Items Make You Poorer
Many people believe that the epitimisation of being rich involves owning a lot of "things"; these assets tend to be cars, boats, bikes, horses, jewellery, electronics
Outside the moral argument that being rich involves having a significant number of people who love you and who you love, a lot of assets do not make you rich.
Quite the reverse.
You may be able to afford a lot of assets, but their associated monetary value over time, does not make you rich.
Other than investments (pension, shares, paintings), the goods consumed (and mentioned above) tend to be depreciating assets. A depreciating asset is an item which looses value over a period of time. In the accounting world certain asset classes have specific depreciation schedules. Company cars tend to be depreciated over 5 years, and computers over 3 years. This means that a company car purchased for £14,000 in 2017 will, per the financial statements, be worth, and have a resale value of £0 in 2022.
While the above example is a company car, a personal car (unless it's an antique) dramatically looses its resale value over a couple of years.
Coupled with this, the cost to maintain a depreciating asset tends to be quite high. Taking the car example again, MOT's, services, repairs and maintenance, insurance, road tax, petrol, all add up.
You are spending money on an item that provides little to no return in value, and costs a lot to fund.
Filling your life with "things" causes your wealth to decrease over time. This is a sentiment echoed by some of the wealthiest individual investors; Warren Buffet, the critically acclaimed and supremely successful investor, leads a frugal and conservative lifestyle, despite his amassed wealth.
I'm not saying that owning these things is bad; to a sailing fanatic, a boat is an aspiration to own, and the associated appreciation in enjoyment and fun far outweighs the depreciation of cost.
I'm also not advocating joining the minimalism movement that seems to have taken hold in the UK. Clearing our cupboards, drawers and wardrobes, and thus owning less, does provide an immense sense of calm. Selling the items on Gumtree or gifting them to charities shops leaves you financially and spiritually richer. What doesn't provide an immense sense of calm is realising you've thrown out essential kitchenware or reducing your wardrobe to the point where you have limited clothes choice.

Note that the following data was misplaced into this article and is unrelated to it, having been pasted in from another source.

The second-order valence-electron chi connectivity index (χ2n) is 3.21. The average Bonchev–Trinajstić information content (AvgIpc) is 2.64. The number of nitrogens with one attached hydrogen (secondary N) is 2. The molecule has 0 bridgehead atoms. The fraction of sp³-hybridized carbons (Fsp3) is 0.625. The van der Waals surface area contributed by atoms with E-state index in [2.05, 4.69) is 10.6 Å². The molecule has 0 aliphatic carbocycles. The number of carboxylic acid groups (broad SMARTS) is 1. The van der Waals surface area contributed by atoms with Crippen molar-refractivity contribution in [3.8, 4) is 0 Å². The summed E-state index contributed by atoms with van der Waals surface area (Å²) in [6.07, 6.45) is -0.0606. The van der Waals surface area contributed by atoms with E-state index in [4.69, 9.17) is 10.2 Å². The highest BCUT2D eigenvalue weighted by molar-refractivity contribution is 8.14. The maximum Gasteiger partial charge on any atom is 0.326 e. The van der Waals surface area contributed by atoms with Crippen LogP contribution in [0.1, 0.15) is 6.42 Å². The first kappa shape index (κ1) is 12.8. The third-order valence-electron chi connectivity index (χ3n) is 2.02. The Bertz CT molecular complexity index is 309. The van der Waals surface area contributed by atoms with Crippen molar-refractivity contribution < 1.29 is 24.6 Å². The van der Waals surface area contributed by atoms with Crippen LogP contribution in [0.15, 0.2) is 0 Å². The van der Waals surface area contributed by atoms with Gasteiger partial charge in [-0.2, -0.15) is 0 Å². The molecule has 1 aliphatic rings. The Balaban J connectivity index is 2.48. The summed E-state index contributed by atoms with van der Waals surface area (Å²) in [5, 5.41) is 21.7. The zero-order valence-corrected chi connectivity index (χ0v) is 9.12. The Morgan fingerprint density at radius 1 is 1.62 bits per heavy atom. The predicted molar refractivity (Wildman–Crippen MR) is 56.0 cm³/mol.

Coupled with this, the concept of minimalism appears to have been "hijacked" by consumerism. Replacing my 10 different coloured H&M t-shirts with 4 over-priced cashmere sweaters is not providing me with the care free life the minimalism ethos is meant to offer; I'd spend more time worrying about the cost of the sweater, spilling any food down myself (classic), or even the fact they need hand washed over machine washed.
I'm neither advocating consumerism, nor advocating minimalism.
What I am advocating is that we should not assign such importance and value to "things", particularly the aspiration that owning these makes you rich, or seem rich. By doing that, individuals are encouraged to live and spend outside of their means in a bid to keep up with society.
In the UK, consumer credit now stands at 10.8% (The Money Advice Trust). This is the highest its been since October 2005. Individuals are spending money on items they cannot afford, which in turn have no resale value, and cost money to maintain.
These items are making people poorer.
As mentioned in blog #10 , interest on debt is money you are giving away with no return.
Rising inflation (currently 2.9% in the UK: the highest in the G7) coupled with stagnant wages and increasing interest rates means you are giving even more money away, borrowing money, for items that are priced even higher than they were previously.
This scenario does not sound like the epitomisation of rich.
Photo from the beautiful unsplash.com